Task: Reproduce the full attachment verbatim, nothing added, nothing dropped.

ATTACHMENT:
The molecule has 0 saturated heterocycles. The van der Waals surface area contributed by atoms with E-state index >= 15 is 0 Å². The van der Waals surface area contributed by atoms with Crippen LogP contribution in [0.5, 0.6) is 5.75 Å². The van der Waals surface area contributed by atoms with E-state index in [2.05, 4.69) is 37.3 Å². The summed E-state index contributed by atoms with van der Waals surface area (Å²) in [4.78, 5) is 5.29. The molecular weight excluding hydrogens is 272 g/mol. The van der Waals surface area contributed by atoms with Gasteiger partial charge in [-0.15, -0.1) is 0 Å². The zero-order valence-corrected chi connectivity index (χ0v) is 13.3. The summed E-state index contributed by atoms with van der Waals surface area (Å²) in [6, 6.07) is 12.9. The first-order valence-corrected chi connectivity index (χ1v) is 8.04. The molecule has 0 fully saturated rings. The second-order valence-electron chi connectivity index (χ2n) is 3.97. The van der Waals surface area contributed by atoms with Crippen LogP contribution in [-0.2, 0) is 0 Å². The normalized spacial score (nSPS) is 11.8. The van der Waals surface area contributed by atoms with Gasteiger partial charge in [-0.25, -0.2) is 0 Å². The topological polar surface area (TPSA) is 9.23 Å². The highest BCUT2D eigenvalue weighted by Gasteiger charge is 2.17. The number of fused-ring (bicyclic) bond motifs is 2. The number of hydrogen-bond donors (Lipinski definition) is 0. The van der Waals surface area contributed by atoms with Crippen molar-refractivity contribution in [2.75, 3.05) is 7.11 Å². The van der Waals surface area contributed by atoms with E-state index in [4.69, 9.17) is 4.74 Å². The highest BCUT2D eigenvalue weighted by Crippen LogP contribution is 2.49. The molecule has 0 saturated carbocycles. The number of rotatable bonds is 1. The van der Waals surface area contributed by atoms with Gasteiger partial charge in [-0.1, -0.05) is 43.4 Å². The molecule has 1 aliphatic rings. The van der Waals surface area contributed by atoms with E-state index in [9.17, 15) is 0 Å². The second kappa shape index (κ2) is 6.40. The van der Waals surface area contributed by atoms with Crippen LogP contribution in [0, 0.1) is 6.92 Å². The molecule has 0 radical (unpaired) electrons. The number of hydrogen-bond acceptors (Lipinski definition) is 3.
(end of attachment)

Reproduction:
The molecule has 0 saturated heterocycles. The van der Waals surface area contributed by atoms with E-state index >= 15 is 0 Å². The van der Waals surface area contributed by atoms with Crippen LogP contribution in [0.5, 0.6) is 5.75 Å². The van der Waals surface area contributed by atoms with E-state index in [2.05, 4.69) is 37.3 Å². The summed E-state index contributed by atoms with van der Waals surface area (Å²) in [4.78, 5) is 5.29. The molecular weight excluding hydrogens is 272 g/mol. The van der Waals surface area contributed by atoms with Gasteiger partial charge in [-0.15, -0.1) is 0 Å². The zero-order valence-corrected chi connectivity index (χ0v) is 13.3. The summed E-state index contributed by atoms with van der Waals surface area (Å²) in [6, 6.07) is 12.9. The first-order valence-corrected chi connectivity index (χ1v) is 8.04. The molecule has 0 fully saturated rings. The second-order valence-electron chi connectivity index (χ2n) is 3.97. The van der Waals surface area contributed by atoms with Crippen LogP contribution in [-0.2, 0) is 0 Å². The normalized spacial score (nSPS) is 11.8. The van der Waals surface area contributed by atoms with Gasteiger partial charge in [-0.25, -0.2) is 0 Å². The topological polar surface area (TPSA) is 9.23 Å². The highest BCUT2D eigenvalue weighted by Gasteiger charge is 2.17. The number of fused-ring (bicyclic) bond motifs is 2. The number of hydrogen-bond donors (Lipinski definition) is 0. The van der Waals surface area contributed by atoms with Crippen molar-refractivity contribution in [2.75, 3.05) is 7.11 Å². The van der Waals surface area contributed by atoms with E-state index in [4.69, 9.17) is 4.74 Å². The highest BCUT2D eigenvalue weighted by Crippen LogP contribution is 2.49. The molecule has 0 saturated carbocycles. The number of rotatable bonds is 1. The van der Waals surface area contributed by atoms with Gasteiger partial charge in [-0.1, -0.05) is 43.4 Å². The molecule has 1 aliphatic rings. The van der Waals surface area contributed by atoms with E-state index in [9.17, 15) is 0 Å². The second kappa shape index (κ2) is 6.40. The van der Waals surface area contributed by atoms with Crippen LogP contribution in [0, 0.1) is 6.92 Å². The molecule has 0 radical (unpaired) electrons. The number of hydrogen-bond acceptors (Lipinski definition) is 3.